In the 80s, a young Honda engineer – Michimasa Fujino – began doodling the silhouette of a small private jet. Apparently, the inspiration came from a Ferragamo stiletto that was playing on his mind.
Back then, Honda was primarily a car- and bike-manufacturer, but that didn’t stop Fujino from dreaming up a completely tangential product.
Nearly three decades later, those idle doodles served as the blueprint for the Japanese company’s foray into aviation with its first private jet – the HondaJet HA-420.
Fittingly, Fujino, who rose through the ranks, is now the president and CEO of Honda Aircraft Company.
The HondaJet HA420 has been on our radar for the last few months, ever since it received US and European certification. It is now awaiting certification in Japan and China.
While those clearances are imminent, HondaJet has recently introduced an updated version of the HA420 and they’re calling it the HondaJet Elite.
In Dubai, Honda recently appointed Dubai-headquartered Jetex as the Middle East sales representative for its new HondaJet Elite.
The Elite is a step up from the HA420 and is what HondaJet refers to as “the most fuel-efficient” and “longest range” aircraft in its class. These aren’t hubristic terms bandied out with little regard for facts. With a cruising range of around 1,653 miles (a 17 per cent increase over the HA420) – that’s London to Athens or Dubai to Cairo in a single hop.
The most striking feature of these jets, which are manufactured in Greensboro, North Carolina, is the unconventional position of its engines. Traditionally, engines are mounted to the fuselage. But thanks to a radical innovation from the visionary Fujino, the engines here are instead mounted on pylons above the wings.
This game-changing design meant many things. It resulted in less drag on the surface as well as lesser noise and vibration – compared to traditional fuselage-mounted engines.
In addition, having the engines located on the top of the wings means more space within the cabin too. That extra space allows for an onboard lavatory – the only aircraft of this size that features one.
The engines are developed in collaboration with GE, and generate 2,000 pounds of thrust each – that’s enough to propel it to a top speed of 485kph and lift it to an altitude of up to 43,000 feet, higher than that of full-sized commercial aircraft. Need to beat air traffic when jetting between countries? Just climb and glide above it.
Each of the wings upon which those engines are mounted is made from a single piece of aluminium. This means fewer fasteners are required on the wing, and the fewer fasteners you have on a wing, the less turbulence you generate.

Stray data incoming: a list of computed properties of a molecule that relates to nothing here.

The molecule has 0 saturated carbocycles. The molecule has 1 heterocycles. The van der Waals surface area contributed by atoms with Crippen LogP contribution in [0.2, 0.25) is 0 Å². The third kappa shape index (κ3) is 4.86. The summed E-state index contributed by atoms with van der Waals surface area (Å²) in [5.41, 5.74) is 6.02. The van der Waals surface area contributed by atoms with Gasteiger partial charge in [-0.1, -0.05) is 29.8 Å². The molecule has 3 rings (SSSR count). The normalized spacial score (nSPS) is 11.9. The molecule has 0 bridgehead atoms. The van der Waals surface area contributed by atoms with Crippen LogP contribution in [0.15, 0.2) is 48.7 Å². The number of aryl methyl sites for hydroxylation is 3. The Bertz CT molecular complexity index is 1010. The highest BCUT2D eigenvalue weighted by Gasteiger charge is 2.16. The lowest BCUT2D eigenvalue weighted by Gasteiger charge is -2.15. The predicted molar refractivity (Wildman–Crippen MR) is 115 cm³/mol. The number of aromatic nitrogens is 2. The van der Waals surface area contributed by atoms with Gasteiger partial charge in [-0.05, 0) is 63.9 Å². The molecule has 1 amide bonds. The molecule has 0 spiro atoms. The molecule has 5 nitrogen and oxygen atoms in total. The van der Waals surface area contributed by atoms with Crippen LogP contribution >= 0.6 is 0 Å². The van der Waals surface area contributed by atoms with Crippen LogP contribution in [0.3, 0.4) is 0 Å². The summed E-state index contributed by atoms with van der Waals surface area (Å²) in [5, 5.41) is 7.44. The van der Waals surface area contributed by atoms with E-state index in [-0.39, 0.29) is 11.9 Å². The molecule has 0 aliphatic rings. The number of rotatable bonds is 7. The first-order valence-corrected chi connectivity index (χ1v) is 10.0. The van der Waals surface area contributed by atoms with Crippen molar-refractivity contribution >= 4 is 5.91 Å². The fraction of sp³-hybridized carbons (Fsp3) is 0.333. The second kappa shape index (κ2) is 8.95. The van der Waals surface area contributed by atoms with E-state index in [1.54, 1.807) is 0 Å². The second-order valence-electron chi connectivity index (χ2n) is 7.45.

Meanwhile, the fuselage is made from carbon-fibre instead of aluminium, which not only reduces overall weight, but also creates more space within the interior.
The well-appointed interior has two- toned leather seats, a full-service galley, foldable armrests and hideaway tables (it’s all about maximising the interior space) and WiFi as an option to make sure that business doesn’t stop even when you’re 30,000 feet up in the air. All the jet’s entertainment options, temperature and lighting controls can be operated via a smartphone app.
However, the party piece in the Elite is the Bongiovi Audio system, which doesn’t have any visible speakers on the interior panels of the aircraft, but instead uses 24 transducers to convert the panels of the aircraft into one large speaker.
There’s space for four passengers to sit facing each other in the main cabin area. By adding a seatbelt in the lavatory, as has been done in the Elite version of the aircraft, it can – for the company intern, perhaps – be converted into an additional seat for a fifth passenger.
However, the best seat in the house is the one next to the pilot in the cockpit. This aircraft requires just one pilot and so the co-pilot’s seat can be used to accommodate a sixth, and very lucky, passenger who’ll get to see the pilot operating the controls of the all-glass touchscreen controls in the cockpit.
There are ambitious plans that HondaJet has lined up for itself. For example, it hopes that this private jet will double the overall number of private jets in untapped markets like Japan over the next five years.
A case for the advancement of Honda’s aeronautics division is that the technology leaps and material innovations it makes by way of engineering jets can be fed back to its bread-and-butter business of car- and engine-manufacturing, and vice versa too.
At peak capacity the North Carolina facility will be able to turn up eight private jets a month, each with a base price of $5.25m, making the HondaJet Elite the second cheapest private business jet in the world after the Cirrus Vision Jet.
Hands-down though, the HondaJet Elite can fly much further, higher, faster and still remain the most fuel-efficient in its class when lined up against the competition. Clear the runway.